CIOs strive to communicate IT’s Business Value to their Business peers, but they still misunderstand what communication is important in the IT-Business Relationships.

Most measure and communicate operational excellence, not business value.

Some drive business value themselves but don’t hold direct reports accountable and fail to connect directly about IT’s business value with their business peers.

Leading IT execs make business value communications integral to IT. And the CIOs self-identify as the leaders in this communication process:

IT-Business Communication Process

1.- Personally position IT’s value.

These CIO’s act as a linchpin for IT’s overall value communications effort, leading by example and making IT marketing an explicit, targeted effort.

2.- Link IT’s internal activities to business value.

Beginning with IT metrics that fit within business-recognized frameworks, these CIOs drive business value as the basis of IT activities, like representing transformation projects in terms of competitive advantage and tying shared services to irrefutable numbers.

3.- Add business value to IT’s work with other organizations.

Business value becomes a primary focus for these IT organizations’ interactions with internal customers and external suppliers.

This includes actions like embedding IT staff in business teams, enabling business governance of IT spendings, and strengthening value from business partners.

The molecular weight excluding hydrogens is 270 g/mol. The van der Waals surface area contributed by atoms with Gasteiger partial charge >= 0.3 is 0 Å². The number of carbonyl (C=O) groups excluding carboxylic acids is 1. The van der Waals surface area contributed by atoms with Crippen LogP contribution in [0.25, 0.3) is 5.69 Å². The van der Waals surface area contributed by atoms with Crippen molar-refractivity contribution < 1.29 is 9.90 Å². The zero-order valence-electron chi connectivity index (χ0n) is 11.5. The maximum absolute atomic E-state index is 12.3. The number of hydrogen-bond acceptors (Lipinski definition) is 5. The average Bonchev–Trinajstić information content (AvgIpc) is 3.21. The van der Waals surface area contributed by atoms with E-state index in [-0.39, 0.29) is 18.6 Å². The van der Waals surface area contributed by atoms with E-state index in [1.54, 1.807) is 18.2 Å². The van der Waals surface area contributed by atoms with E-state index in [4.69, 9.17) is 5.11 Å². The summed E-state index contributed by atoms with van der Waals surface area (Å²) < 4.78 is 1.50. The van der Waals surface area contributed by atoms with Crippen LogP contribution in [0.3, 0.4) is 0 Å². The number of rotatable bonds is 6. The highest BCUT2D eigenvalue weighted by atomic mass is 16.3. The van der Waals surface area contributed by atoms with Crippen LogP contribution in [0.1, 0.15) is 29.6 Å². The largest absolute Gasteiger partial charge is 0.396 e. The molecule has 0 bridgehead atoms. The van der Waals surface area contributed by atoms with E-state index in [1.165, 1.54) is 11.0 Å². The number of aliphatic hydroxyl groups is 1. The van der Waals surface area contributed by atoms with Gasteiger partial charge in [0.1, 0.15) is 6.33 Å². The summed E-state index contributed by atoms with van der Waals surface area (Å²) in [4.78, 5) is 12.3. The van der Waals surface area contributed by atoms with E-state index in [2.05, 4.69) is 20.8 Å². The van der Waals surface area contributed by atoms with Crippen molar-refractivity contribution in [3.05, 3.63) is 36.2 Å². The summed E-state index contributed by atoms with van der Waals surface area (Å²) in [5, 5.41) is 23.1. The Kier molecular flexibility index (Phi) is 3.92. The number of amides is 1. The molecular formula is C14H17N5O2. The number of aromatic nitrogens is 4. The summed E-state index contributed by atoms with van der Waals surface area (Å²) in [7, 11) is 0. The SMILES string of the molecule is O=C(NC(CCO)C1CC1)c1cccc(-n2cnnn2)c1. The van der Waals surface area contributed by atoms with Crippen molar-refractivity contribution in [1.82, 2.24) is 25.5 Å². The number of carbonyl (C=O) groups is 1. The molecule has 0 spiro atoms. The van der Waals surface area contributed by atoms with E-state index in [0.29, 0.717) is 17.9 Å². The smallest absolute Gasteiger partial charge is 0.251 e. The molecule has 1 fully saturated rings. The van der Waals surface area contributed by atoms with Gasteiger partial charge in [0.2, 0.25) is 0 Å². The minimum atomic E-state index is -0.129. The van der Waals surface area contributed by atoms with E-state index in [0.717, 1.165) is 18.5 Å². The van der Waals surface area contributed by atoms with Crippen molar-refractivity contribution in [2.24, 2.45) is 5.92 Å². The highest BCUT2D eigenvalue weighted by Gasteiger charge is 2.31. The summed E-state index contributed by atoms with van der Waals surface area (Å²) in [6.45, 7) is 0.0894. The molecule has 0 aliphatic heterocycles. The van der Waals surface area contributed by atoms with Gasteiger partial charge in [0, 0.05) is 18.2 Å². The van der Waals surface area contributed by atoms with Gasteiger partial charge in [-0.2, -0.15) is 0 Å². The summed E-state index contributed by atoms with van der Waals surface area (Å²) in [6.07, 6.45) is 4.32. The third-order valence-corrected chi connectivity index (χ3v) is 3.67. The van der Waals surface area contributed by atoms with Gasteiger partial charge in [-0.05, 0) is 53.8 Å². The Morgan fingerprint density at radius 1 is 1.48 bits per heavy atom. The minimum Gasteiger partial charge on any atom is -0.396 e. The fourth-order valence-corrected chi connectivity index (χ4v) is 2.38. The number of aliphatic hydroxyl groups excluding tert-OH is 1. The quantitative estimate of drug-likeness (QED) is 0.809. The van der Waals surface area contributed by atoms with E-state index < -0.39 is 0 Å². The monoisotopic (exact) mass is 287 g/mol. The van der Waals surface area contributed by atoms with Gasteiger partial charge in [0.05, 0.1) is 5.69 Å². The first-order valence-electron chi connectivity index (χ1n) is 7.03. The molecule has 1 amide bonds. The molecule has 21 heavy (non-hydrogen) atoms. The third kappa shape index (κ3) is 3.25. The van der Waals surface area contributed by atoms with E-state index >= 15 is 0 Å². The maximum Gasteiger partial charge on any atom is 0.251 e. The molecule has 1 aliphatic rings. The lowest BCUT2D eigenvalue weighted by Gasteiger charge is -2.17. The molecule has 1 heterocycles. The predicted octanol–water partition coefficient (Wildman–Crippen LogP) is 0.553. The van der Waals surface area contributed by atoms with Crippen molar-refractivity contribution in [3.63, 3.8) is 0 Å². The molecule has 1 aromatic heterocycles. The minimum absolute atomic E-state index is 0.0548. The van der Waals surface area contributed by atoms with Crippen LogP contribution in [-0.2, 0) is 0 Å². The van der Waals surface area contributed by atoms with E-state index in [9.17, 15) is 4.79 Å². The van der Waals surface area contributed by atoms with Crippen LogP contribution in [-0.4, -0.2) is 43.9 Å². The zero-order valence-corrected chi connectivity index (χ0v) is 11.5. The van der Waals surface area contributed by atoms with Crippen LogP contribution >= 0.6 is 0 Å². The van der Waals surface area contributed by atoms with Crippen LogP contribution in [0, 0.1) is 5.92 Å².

Leading CIO Comm Map

Business Value Communications Help IT to Mature Demand Management Capabilities.

Demand management becomes the model for IT-Business relationship management.

IT marketing takes on the role of coordinating and targeting IT communications.

As technology becomes pervasive, IT governance matures and drives IT-based investments founded on business terms.

Not all IT organizations can approach IT’s business value communication the same way.

a.- More mature IT shops concentrate on driving growth in terms of total value delivered.

These CIOs should embed business focused IT roles in business organizations to help make this happen — roles like relationship managers, business analysts, and program managers.

These CIOs should take a leadership role in the definition of strategic business efforts, through personal influence and by example.

To do this, they should structure the IT-business conversation based on business capabilities, linking business architecture to technology efforts through business capability maps.

b.- Less mature IT shops focus on the basics, putting value into core IT processes.

CIOs in these firms are in the early stages of establishing the basic IT processes that enable effective

value communication, IT demand management, IT marketing, IT finance and IT governance.

These CIOs should drive IT strategy based on the business strategy — not IT’s road map — creating transparency through portfolio management.

In these organizations, CIOs should focus investment prioritization and governance on business results, not projects, and should add business results to IT’s performance management scorecard.